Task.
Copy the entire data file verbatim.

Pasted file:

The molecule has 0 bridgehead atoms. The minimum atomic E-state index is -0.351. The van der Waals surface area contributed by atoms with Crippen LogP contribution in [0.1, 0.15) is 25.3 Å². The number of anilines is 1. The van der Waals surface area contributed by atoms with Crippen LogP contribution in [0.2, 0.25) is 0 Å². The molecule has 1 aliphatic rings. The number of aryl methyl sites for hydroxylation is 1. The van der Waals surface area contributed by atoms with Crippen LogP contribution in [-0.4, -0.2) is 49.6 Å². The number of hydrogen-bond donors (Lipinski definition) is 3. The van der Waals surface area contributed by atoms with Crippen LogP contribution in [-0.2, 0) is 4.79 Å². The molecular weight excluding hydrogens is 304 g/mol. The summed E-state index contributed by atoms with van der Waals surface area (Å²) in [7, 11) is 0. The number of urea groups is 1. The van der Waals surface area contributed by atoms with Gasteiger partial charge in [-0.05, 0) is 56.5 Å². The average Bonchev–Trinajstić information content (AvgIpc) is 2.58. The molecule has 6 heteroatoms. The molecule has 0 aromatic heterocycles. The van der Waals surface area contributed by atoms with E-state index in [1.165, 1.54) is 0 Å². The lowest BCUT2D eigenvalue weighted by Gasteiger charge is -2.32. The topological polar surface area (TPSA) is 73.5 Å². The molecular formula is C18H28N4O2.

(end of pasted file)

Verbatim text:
The molecule has 0 bridgehead atoms. The minimum atomic E-state index is -0.351. The van der Waals surface area contributed by atoms with Crippen LogP contribution in [0.1, 0.15) is 25.3 Å². The number of anilines is 1. The van der Waals surface area contributed by atoms with Crippen LogP contribution in [0.2, 0.25) is 0 Å². The molecule has 1 aliphatic rings. The number of aryl methyl sites for hydroxylation is 1. The van der Waals surface area contributed by atoms with Crippen LogP contribution in [-0.4, -0.2) is 49.6 Å². The number of hydrogen-bond donors (Lipinski definition) is 3. The van der Waals surface area contributed by atoms with Crippen LogP contribution in [-0.2, 0) is 4.79 Å². The molecular weight excluding hydrogens is 304 g/mol. The summed E-state index contributed by atoms with van der Waals surface area (Å²) in [7, 11) is 0. The number of urea groups is 1. The van der Waals surface area contributed by atoms with Gasteiger partial charge in [-0.05, 0) is 56.5 Å². The average Bonchev–Trinajstić information content (AvgIpc) is 2.58. The molecule has 6 heteroatoms. The molecule has 0 aromatic heterocycles. The van der Waals surface area contributed by atoms with E-state index in [1.165, 1.54) is 0 Å². The lowest BCUT2D eigenvalue weighted by Gasteiger charge is -2.32. The topological polar surface area (TPSA) is 73.5 Å². The molecular formula is C18H28N4O2.